One-A-Day: Louis Sachar, Holes

I know some people are skeptical about whether you can teach people to write fiction in a conventional classroom. At the very least, I think aspiring writers can benefit by reading marvelous examples of particular kinds of writing or particular aspects of fiction.

If I were building such a class, I’d teach Louis Sachar’s novel Holes as a premiere example of brilliant plot construction. Every gun on the mantlepiece gets fired eventually somewhere in the story, and exactly when it needs to be.

I read the entire book to my daughter and my wife this past weekend. We started, got a little ways in, and then both of them wanted to hear the whole thing right away, which is a tribute to Sachar’s storytelling. You could use the book as a sort of sonar for detecting inauthenticity and excess in other fiction, especially young adult and children’s fiction. Sachar uses race, he uses history, he uses hardship, but it never seems forced or demanded by a didactic project.

I can’t recommend it highly enough.

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2 Responses to One-A-Day: Louis Sachar, Holes

  1. Yes, Sachar’s Holes in one of the real masterpieces of a genre that’s hard to do well: serious young adult fiction–“serious” in the sense that it’s doing serious things, despite the overlapping layers of myth and whimsy. This isn’t to knock many other fine YA novels; just to note that in so many, certain recurring fantasy elements serve as kind of a story-telling crutch, but Sachar manages to tell a story that is really his own, and that’s rare.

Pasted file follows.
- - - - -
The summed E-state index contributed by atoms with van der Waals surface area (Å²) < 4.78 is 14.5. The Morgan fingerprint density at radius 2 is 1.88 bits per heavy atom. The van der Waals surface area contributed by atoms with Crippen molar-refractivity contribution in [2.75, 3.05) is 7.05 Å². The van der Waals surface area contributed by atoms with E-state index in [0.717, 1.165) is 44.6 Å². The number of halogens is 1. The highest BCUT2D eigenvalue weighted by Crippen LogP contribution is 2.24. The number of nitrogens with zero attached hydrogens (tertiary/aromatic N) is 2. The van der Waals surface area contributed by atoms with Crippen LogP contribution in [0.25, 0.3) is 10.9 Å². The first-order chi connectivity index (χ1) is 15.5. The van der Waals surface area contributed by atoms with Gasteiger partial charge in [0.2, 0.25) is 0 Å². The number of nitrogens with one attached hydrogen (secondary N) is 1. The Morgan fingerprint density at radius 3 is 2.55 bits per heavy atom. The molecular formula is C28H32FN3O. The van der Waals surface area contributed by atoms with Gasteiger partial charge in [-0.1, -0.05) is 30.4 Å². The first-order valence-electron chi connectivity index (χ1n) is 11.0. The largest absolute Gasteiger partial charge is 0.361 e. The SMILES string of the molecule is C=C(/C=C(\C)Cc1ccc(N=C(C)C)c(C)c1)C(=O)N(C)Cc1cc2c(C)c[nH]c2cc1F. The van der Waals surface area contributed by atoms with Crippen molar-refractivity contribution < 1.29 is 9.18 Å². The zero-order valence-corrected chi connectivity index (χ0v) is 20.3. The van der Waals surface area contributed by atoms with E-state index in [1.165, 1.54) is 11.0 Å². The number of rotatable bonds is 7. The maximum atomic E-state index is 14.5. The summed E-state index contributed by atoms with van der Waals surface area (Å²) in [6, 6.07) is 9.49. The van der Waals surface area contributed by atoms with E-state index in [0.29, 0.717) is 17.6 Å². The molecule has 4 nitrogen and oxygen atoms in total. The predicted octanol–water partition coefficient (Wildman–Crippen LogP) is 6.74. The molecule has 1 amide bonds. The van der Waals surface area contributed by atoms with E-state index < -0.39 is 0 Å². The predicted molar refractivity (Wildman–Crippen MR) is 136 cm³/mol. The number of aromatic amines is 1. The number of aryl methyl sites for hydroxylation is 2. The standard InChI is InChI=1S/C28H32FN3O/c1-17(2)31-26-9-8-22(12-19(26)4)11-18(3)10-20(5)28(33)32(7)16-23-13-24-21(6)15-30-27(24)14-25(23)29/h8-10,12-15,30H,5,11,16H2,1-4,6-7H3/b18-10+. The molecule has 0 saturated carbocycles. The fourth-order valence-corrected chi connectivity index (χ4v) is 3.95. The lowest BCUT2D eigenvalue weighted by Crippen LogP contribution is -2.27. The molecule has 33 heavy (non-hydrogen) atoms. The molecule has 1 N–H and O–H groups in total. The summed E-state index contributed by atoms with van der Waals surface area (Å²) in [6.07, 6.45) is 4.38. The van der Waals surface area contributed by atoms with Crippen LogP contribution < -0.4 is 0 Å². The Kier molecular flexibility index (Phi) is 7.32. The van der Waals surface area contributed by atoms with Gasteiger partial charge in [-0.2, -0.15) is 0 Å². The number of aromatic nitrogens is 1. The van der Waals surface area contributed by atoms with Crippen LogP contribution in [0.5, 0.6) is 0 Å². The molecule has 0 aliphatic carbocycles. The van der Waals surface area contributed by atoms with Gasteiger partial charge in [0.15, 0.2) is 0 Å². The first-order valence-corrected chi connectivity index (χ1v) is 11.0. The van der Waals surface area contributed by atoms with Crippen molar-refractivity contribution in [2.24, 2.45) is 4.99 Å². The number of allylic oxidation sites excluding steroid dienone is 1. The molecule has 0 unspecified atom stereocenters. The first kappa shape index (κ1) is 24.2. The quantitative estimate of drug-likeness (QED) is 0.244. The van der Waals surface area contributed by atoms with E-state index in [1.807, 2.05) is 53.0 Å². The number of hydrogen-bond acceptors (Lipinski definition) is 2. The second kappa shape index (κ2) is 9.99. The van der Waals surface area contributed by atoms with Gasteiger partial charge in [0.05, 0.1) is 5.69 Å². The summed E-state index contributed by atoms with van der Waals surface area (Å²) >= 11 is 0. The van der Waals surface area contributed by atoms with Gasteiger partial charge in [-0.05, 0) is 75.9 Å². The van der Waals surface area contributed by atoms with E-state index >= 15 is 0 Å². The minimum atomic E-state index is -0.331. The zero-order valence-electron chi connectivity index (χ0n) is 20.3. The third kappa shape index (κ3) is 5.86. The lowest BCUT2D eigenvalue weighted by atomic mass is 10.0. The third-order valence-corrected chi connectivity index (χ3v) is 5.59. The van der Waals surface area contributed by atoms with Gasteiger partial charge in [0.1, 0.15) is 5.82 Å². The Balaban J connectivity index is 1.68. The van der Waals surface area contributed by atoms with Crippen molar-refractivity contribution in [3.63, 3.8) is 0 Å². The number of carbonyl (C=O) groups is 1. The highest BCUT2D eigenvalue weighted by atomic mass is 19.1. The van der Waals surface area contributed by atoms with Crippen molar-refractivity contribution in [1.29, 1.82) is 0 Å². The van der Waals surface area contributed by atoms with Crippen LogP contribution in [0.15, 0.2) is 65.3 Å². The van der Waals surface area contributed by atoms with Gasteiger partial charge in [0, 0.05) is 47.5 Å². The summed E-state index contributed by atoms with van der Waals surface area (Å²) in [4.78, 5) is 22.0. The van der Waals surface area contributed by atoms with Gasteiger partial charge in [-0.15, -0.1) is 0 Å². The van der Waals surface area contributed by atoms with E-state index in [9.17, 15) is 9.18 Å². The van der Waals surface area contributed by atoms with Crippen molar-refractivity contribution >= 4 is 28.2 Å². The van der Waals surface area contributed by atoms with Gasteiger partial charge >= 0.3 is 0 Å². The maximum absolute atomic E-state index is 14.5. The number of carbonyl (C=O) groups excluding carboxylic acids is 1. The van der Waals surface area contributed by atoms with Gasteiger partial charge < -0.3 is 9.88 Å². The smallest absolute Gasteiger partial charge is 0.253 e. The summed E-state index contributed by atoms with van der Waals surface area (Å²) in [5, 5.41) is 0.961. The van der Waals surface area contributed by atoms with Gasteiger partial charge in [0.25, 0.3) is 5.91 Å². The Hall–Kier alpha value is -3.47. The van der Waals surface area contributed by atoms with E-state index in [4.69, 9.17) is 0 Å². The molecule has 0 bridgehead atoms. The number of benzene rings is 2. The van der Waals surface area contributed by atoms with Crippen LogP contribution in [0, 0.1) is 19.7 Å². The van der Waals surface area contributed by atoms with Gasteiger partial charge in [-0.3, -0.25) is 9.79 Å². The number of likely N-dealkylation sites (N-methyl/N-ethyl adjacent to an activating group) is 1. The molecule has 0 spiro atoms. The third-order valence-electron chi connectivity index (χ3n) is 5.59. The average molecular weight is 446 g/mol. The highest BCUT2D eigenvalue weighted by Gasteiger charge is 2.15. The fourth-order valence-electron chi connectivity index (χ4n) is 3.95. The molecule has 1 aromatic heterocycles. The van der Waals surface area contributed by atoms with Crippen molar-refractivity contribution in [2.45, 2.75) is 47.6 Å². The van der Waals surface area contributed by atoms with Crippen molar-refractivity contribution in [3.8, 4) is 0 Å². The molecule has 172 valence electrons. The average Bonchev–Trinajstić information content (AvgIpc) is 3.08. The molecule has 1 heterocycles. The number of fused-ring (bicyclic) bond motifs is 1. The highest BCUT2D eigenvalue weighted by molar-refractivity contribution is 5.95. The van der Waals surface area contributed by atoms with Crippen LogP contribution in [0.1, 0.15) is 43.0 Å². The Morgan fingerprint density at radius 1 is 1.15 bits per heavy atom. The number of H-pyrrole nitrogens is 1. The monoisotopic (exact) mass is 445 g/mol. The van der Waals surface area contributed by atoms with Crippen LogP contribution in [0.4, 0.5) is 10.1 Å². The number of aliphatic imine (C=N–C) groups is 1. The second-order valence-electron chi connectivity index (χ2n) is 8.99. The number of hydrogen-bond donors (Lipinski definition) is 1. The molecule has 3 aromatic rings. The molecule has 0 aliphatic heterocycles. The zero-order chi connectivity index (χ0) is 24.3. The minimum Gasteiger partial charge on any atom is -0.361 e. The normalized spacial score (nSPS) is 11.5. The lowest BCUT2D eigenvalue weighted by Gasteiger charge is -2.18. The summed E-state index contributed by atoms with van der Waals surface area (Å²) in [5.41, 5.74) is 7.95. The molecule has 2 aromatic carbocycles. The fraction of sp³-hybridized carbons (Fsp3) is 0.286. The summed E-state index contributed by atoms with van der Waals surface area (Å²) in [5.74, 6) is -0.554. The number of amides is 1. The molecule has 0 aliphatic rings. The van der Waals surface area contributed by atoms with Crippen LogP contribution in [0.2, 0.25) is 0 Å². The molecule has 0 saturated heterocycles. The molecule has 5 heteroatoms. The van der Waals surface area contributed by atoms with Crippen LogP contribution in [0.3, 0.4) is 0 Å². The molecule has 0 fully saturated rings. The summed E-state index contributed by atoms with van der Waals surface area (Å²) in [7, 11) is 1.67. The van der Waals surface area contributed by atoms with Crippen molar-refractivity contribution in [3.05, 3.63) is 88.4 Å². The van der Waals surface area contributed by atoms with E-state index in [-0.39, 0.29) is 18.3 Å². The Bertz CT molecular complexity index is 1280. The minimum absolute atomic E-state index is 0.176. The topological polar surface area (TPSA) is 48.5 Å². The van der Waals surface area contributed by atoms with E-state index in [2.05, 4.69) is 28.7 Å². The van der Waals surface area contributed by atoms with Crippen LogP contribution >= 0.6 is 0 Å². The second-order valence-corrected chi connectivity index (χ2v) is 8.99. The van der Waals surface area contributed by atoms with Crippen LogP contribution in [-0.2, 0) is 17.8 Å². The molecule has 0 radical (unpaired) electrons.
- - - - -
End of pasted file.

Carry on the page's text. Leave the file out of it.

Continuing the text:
Have you seen the movie version, with the young Shia LaBeouf? I thought it was wonderful, and really struck the right tone for the story, but your take may differ.

  2. Timothy Burke says:

    I like the movie very much also. Very smart choices about how to approach the story, and since Sachar wrote the screenplay, the language retains its perfect pitch.

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